Our Sanctuary

TUFCAT believes that saving the lives of animals requires a multi-faceted and holistic approach.

Mass sterilisation programmes will ultimately reduce the number of animals needing homes and adoption efforts will find new homes for those who can adapt. But, there will always be cats and dogs, already born, who are not good candidates for adoption.

What becomes of the old, those with medical issues, disabilities or behavioural problems?

Those of us committed to and involved in animal welfare cannot hope to end the euthanasia of millions of unwanted pets without attempting to create another option for these ‘special needs’ dogs and cats.

TUFCAT has thus set up a Home for Life sanctuary to this end…

To read more about our Home for Life sanctuary, click here or to meet some of our resident animals, click here.

Who will care for your pet if you die before them?

We will…

TUFCAT introduces a surviving pet programme

Most people make no provision for their pets in their will. So, when they die, family members or friends (who have not been approached or who are often not willing or able to take in the animals for various reasons) hand them over to the SPCA or other over-crowded and under-resourced welfare societies to rehome or put to sleep. Or they are simply abandoned and left to fend for themselves. We know this as we have witnessed it dozens of times and we currently have several animals in our sanctuary whose owners have died. It is up to you to consider your pet’s welfare, should you not be around to care for them. It is thus absolutely crucial that you do the right thing, and make proper arrangements for your pets while you are still alive.

Surely, your beloved pets deserve better than being left homeless and being handed over to an unknown fate?

What you can do:

  • Make plans to include them in your will, set up a Trust or take out a life-insurance policy that nominates their future caretaker as your beneficiary. (Although South African law doesn’t allow you to leave money or assets to your pets in your will, you can still do estate planning for them. Find a human trustee or an organisation to manage things on your behalf.)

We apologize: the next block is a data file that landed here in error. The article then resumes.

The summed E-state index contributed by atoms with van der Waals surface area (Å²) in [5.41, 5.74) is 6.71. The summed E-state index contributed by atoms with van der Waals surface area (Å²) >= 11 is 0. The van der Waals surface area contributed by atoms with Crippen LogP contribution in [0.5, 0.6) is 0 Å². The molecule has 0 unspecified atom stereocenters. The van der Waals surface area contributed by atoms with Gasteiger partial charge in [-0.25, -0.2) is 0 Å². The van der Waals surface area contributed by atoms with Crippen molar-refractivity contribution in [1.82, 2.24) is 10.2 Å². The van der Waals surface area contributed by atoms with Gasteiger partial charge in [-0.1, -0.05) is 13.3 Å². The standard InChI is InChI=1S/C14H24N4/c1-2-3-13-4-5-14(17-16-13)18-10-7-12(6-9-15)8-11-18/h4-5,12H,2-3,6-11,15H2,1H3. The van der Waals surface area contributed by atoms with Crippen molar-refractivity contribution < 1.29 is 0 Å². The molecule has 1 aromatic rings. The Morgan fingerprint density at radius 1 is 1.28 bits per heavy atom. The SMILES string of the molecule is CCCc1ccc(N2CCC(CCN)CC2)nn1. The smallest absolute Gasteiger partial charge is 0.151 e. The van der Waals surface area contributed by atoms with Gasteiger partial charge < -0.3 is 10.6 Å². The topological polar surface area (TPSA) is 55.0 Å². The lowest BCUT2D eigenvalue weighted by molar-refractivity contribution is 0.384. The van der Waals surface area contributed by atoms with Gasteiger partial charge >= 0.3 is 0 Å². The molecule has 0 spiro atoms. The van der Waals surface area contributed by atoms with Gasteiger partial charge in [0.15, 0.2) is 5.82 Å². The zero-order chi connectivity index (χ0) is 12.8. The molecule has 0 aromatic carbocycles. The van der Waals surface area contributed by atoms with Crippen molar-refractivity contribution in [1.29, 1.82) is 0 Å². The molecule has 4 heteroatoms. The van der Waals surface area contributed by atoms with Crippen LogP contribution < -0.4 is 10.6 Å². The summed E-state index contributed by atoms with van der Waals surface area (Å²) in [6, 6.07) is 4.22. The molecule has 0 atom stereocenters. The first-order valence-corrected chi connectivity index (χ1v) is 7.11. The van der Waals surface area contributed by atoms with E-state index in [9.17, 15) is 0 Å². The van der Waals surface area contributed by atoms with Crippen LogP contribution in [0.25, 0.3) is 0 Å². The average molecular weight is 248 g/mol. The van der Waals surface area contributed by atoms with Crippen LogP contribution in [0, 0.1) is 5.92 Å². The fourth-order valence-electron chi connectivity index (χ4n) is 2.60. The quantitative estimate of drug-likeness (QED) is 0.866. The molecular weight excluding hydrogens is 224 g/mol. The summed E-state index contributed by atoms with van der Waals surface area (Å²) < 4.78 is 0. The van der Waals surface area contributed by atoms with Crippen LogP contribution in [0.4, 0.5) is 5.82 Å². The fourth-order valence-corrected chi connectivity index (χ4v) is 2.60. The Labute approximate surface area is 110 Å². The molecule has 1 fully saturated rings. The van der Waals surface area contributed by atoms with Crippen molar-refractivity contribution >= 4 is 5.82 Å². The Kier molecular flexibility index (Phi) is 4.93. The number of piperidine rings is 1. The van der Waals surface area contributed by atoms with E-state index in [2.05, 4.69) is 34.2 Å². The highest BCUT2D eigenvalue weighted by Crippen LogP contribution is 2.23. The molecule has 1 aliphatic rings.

• Spell out your wishes regarding your pet’s future in a detailed will or set up a Trust. Be specific and arrange things beforehand with the people concerned, to ensure that your wishes are carried out.
  • Don’t try do it yourself, a clause like I leave RXXXX to my dog, Fluffy will be contested as animals are not legal persons. Rather find an animal friendly lawyer and do everything legally and put arrangements in writing once all parties agree.
  • Bear in mind that although you may leave part of your estate to a friend or family member with the proviso that they care for your pet/s, this is not binding and they could simply just have your pet euthanased after receiving the money!
  • Nominate one or two emergency care-givers who will step in and look after your animals until a more permanent plan is made. If you live alone, they should have keys to your home, your veterinarian’s details, and information about the long-term arrangements you have made for your pet/s.
  • Bear in mind that it is stressful for animals to have to adjust to a radical change of scenery, so try to nominate someone familiar to take care of them (like your neighbours, family or friends), so they can remain in familiar surroundings. Leave money for their upkeep (put away monthly or take out a small policy if necessary).
  • If there is no trusted individual you can ask, then nominate a sanctuary or organisation like TUFCAT that specialises in the Lifetime Care of the pets of deceased owners (negotiate this beforehand, register your pets with us and come and visit the sanctuary).
  • You can also arrange for your pets to stay in their home (with a screened and vetted animal-focussed caretaker) under our supervision.
  • Specify the amount from your estate that is to go with the adoption to the person or organisation responsible for keeping your pets and/or putting them to sleep.
  • Be sure to leave detailed instructions on how you want your pet to be cared for and encourage surviving relative or friends to visit your pets to ensure they are being properly taken care of as per your instructions.

Please do not let your pets end up at a welfare or shelter, or get handed out to a bad home, or simply be abandoned, when you are no longer around to care for them.